Moonshine & Motor Sports

It's the way NASCAR began: dirt roads, fast cars and illegal booze.

Running moonshine, 'corn liquor,' to outrun the law was the training ground for most of the early NASCAR drivers: the Richard Petty's, the Junior Johnson's.


Now it's all come full circle. Junior Johnson is helping sell legal moonshine. Piedmont Distillers in Madison, North Carolina, the only legal distillery in the state, is an 18-month-old business looking to wedge its way into the crowded world of premium spirits with its 'Catdaddy' moonshine and its Junior Johnson's 'Midnight Moon.' The price point is 19.99, but it's a small price to pay for a piece of Southern history and modern marketing.

Joe Michalek is the founder and president of Piedmont Distillers -- he's a businessman with a marketing background honed at RJR and NASCAR. The idea -- create a new category -- it's about the way to break into the spirits category. If it's not new, it's a money/distribution game -- a game in which you need a truckload of money to play. But if you can create something 'new' and can create 'buzz,' you can brand a whole new category and be a market leader by being number one.

It's smooth, it's crisp and with Junior Johnson (a NASCAR legend who really did cut his driving teeth while delivering his daddy's moonshine across North Carolina and Virginia) as an equity partner, you'll be seeing 'Catdaddy' and 'Midnight Moon' behind the bar soon.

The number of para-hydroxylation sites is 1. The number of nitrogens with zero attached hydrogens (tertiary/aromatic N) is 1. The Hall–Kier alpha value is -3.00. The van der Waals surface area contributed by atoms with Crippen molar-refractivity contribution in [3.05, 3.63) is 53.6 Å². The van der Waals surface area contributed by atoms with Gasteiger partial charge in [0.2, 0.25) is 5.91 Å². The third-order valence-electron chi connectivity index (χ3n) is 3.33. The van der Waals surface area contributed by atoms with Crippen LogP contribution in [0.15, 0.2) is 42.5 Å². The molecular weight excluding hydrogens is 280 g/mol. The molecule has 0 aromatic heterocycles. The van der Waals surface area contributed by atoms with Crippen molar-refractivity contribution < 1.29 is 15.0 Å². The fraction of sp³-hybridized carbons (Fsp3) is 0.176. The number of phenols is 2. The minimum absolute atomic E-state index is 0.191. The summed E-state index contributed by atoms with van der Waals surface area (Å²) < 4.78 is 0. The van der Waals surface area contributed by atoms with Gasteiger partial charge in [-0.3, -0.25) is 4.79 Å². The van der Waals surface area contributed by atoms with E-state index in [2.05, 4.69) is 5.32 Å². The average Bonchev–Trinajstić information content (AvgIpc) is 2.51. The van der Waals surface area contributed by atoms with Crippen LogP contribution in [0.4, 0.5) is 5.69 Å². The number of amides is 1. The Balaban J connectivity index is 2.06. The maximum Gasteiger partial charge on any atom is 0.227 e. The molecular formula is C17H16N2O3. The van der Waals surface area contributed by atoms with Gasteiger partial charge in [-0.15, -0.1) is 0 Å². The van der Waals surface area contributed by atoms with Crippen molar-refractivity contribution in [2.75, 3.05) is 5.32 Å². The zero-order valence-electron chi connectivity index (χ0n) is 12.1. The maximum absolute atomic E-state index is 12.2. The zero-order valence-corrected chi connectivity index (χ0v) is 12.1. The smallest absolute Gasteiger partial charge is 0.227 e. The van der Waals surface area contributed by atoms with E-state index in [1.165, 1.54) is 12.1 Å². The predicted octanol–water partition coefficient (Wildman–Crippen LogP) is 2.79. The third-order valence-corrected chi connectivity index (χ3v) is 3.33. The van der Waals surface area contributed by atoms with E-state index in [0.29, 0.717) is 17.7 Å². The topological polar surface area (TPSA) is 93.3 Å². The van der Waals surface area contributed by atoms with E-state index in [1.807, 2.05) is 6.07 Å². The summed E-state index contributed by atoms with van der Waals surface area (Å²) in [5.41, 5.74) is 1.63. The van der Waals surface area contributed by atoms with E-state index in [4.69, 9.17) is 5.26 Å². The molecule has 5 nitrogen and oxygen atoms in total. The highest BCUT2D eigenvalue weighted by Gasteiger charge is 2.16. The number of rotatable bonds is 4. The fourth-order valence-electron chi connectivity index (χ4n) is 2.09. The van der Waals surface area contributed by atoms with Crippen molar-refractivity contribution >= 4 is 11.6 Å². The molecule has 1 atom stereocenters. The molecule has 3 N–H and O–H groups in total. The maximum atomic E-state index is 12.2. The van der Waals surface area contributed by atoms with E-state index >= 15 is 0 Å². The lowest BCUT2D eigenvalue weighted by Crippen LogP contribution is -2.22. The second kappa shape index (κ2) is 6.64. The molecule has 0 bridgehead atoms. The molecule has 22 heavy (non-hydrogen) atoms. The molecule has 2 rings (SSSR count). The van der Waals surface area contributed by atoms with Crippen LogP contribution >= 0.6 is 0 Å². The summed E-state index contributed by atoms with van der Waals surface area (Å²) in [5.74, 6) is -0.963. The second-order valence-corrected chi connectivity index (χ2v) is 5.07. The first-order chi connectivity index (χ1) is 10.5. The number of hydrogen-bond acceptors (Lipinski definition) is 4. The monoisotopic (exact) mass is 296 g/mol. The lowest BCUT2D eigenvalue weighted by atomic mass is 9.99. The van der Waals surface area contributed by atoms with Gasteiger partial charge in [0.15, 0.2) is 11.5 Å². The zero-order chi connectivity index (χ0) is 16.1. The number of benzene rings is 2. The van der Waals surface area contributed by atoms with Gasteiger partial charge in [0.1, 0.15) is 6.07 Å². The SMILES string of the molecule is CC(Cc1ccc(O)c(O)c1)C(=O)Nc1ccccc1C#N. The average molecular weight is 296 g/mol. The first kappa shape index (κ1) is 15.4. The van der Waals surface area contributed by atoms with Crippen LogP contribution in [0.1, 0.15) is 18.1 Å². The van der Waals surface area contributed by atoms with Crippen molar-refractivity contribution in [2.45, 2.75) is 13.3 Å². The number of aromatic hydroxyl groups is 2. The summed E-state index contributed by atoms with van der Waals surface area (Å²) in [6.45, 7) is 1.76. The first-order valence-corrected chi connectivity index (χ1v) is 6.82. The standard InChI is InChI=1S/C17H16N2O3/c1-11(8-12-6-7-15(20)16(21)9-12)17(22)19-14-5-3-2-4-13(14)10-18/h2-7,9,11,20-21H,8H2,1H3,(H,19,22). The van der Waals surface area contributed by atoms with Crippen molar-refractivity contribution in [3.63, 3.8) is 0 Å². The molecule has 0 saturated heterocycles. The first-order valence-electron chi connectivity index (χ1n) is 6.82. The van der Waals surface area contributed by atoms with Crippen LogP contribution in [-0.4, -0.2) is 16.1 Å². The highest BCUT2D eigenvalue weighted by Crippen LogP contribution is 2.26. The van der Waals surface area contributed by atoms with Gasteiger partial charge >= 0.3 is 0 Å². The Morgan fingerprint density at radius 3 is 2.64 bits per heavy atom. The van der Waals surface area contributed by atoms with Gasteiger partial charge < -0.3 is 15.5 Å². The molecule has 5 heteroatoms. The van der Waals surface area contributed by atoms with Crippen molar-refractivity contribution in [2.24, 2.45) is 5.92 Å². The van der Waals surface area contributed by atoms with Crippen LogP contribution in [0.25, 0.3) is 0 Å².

Which leads directly to --

JKS Motorsports, the best example of the 'NASCAR Economy.' There's the 'on-the-track' NASCAR -- the mega-million dollar teams, drivers, sponsors and TV deals -- and then there's Will Spencer. He does everything else. No kidding. Starting in 1983, Will Spencer decided he wanted to be a part of NASCAR, so now he is -- a part of nearly every part.

JKS does the signage at the tracks, the signs in the garage, the champagne bottles in the winner's circle, the million-dollar cardboard checks, the 'show cars' you see at the local mall... a little bit of everything for everyone -- in NASCAR.

He's also the man behind the The Winston Cup Museum in Winston-Salem -- 33 years of sponsorship and racing history in one building in Winston-Salem. You've never seen him or heard his name, but he's a bigger part of NASCAR than most of the names you have heard.

Moonshine and motor sports -- this is North Carolina.

The Coca Cola 600 is this weekend at Lowes Motorspeedway here in Charlotte. Junior Johnson will drive lap to start the race, and JKS motorsports will be everywhere at the track.

Happy Memorial Day.

Questions? Comments?